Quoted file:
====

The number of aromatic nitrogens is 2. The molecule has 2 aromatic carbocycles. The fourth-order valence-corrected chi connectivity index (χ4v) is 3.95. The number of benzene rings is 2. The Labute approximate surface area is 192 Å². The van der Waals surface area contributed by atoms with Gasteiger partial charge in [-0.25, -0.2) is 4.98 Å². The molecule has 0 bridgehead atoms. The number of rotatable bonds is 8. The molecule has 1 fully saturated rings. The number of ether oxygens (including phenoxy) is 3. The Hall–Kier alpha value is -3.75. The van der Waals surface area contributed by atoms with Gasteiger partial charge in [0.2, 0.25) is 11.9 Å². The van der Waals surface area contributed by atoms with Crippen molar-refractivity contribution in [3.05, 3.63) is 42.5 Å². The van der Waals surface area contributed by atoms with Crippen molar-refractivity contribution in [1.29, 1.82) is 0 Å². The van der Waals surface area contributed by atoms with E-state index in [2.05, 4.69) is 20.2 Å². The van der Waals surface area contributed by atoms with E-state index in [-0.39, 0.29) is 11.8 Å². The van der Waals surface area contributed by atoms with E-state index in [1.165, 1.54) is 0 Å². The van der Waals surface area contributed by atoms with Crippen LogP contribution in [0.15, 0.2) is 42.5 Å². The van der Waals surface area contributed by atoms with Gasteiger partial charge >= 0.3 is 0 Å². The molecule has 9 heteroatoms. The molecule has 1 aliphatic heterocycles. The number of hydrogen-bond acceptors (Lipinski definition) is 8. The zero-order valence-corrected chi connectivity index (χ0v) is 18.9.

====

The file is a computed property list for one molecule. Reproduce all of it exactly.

The number of aromatic nitrogens is 2. The molecule has 2 aromatic carbocycles. The fourth-order valence-corrected chi connectivity index (χ4v) is 3.95. The number of benzene rings is 2. The Labute approximate surface area is 192 Å². The van der Waals surface area contributed by atoms with Gasteiger partial charge in [-0.25, -0.2) is 4.98 Å². The molecule has 0 bridgehead atoms. The number of rotatable bonds is 8. The molecule has 1 fully saturated rings. The number of ether oxygens (including phenoxy) is 3. The Hall–Kier alpha value is -3.75. The van der Waals surface area contributed by atoms with Gasteiger partial charge in [0.2, 0.25) is 11.9 Å². The van der Waals surface area contributed by atoms with Crippen molar-refractivity contribution in [3.05, 3.63) is 42.5 Å². The van der Waals surface area contributed by atoms with Crippen molar-refractivity contribution in [1.29, 1.82) is 0 Å². The van der Waals surface area contributed by atoms with E-state index in [2.05, 4.69) is 20.2 Å². The van der Waals surface area contributed by atoms with E-state index in [-0.39, 0.29) is 11.8 Å². The van der Waals surface area contributed by atoms with E-state index in [1.165, 1.54) is 0 Å². The van der Waals surface area contributed by atoms with Crippen LogP contribution in [0.15, 0.2) is 42.5 Å². The van der Waals surface area contributed by atoms with Gasteiger partial charge >= 0.3 is 0 Å². The molecule has 9 heteroatoms. The molecule has 1 aliphatic heterocycles. The number of hydrogen-bond acceptors (Lipinski definition) is 8. The zero-order valence-corrected chi connectivity index (χ0v) is 18.9.